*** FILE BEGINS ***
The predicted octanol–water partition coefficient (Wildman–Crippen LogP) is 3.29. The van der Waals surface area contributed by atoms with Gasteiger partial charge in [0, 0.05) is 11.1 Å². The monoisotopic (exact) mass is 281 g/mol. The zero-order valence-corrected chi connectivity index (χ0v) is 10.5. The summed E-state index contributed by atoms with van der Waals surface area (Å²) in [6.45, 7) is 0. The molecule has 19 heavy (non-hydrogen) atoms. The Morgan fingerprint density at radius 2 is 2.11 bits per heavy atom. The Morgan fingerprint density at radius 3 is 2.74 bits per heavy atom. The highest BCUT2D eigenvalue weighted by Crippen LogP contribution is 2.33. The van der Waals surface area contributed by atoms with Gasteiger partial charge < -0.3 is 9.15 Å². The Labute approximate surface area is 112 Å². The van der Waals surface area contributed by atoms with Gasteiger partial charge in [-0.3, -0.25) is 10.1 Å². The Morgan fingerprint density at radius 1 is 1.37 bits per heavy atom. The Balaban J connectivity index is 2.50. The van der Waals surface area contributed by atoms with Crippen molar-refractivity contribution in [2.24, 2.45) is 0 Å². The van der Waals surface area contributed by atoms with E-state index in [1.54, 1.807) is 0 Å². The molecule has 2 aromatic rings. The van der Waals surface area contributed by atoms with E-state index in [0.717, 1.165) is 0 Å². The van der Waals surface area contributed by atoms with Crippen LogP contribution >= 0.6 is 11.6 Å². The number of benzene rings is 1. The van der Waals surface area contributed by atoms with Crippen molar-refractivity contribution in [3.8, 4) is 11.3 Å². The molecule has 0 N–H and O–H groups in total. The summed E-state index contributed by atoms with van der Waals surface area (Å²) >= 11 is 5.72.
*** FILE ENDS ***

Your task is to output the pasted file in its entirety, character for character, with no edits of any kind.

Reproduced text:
The predicted octanol–water partition coefficient (Wildman–Crippen LogP) is 3.29. The van der Waals surface area contributed by atoms with Gasteiger partial charge in [0, 0.05) is 11.1 Å². The monoisotopic (exact) mass is 281 g/mol. The zero-order valence-corrected chi connectivity index (χ0v) is 10.5. The summed E-state index contributed by atoms with van der Waals surface area (Å²) in [6.45, 7) is 0. The molecule has 19 heavy (non-hydrogen) atoms. The Morgan fingerprint density at radius 2 is 2.11 bits per heavy atom. The Morgan fingerprint density at radius 3 is 2.74 bits per heavy atom. The highest BCUT2D eigenvalue weighted by Crippen LogP contribution is 2.33. The van der Waals surface area contributed by atoms with Gasteiger partial charge < -0.3 is 9.15 Å². The Labute approximate surface area is 112 Å². The van der Waals surface area contributed by atoms with Gasteiger partial charge in [-0.3, -0.25) is 10.1 Å². The Morgan fingerprint density at radius 1 is 1.37 bits per heavy atom. The Balaban J connectivity index is 2.50. The van der Waals surface area contributed by atoms with Crippen molar-refractivity contribution in [2.24, 2.45) is 0 Å². The van der Waals surface area contributed by atoms with E-state index in [1.54, 1.807) is 0 Å². The molecule has 2 aromatic rings. The van der Waals surface area contributed by atoms with E-state index in [0.717, 1.165) is 0 Å². The van der Waals surface area contributed by atoms with Crippen LogP contribution >= 0.6 is 11.6 Å². The number of benzene rings is 1. The van der Waals surface area contributed by atoms with Crippen molar-refractivity contribution in [3.8, 4) is 11.3 Å². The molecule has 0 N–H and O–H groups in total. The summed E-state index contributed by atoms with van der Waals surface area (Å²) >= 11 is 5.72.